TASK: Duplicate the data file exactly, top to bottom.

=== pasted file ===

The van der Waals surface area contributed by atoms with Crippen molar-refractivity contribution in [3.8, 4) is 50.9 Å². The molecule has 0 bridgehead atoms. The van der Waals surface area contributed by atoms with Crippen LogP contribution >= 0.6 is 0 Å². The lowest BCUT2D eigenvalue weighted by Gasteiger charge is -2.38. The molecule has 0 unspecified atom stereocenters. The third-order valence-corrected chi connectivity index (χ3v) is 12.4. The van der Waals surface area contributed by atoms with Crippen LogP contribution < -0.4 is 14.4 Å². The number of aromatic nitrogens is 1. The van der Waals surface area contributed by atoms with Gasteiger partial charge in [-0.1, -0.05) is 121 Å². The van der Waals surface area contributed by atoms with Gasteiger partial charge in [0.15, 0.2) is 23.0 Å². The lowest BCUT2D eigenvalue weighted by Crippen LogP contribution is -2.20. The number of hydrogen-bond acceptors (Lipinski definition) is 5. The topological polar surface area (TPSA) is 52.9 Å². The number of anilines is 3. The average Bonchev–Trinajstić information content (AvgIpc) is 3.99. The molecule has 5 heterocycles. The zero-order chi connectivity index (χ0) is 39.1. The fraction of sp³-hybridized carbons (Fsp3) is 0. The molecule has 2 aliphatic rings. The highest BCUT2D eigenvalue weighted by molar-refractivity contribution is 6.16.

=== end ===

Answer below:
The van der Waals surface area contributed by atoms with Crippen molar-refractivity contribution in [3.8, 4) is 50.9 Å². The molecule has 0 bridgehead atoms. The van der Waals surface area contributed by atoms with Crippen LogP contribution >= 0.6 is 0 Å². The lowest BCUT2D eigenvalue weighted by Gasteiger charge is -2.38. The molecule has 0 unspecified atom stereocenters. The third-order valence-corrected chi connectivity index (χ3v) is 12.4. The van der Waals surface area contributed by atoms with Crippen LogP contribution < -0.4 is 14.4 Å². The number of aromatic nitrogens is 1. The van der Waals surface area contributed by atoms with Gasteiger partial charge in [-0.1, -0.05) is 121 Å². The van der Waals surface area contributed by atoms with Gasteiger partial charge in [0.15, 0.2) is 23.0 Å². The lowest BCUT2D eigenvalue weighted by Crippen LogP contribution is -2.20. The number of hydrogen-bond acceptors (Lipinski definition) is 5. The topological polar surface area (TPSA) is 52.9 Å². The number of anilines is 3. The average Bonchev–Trinajstić information content (AvgIpc) is 3.99. The molecule has 5 heterocycles. The zero-order chi connectivity index (χ0) is 39.1. The fraction of sp³-hybridized carbons (Fsp3) is 0. The molecule has 2 aliphatic rings. The highest BCUT2D eigenvalue weighted by molar-refractivity contribution is 6.16.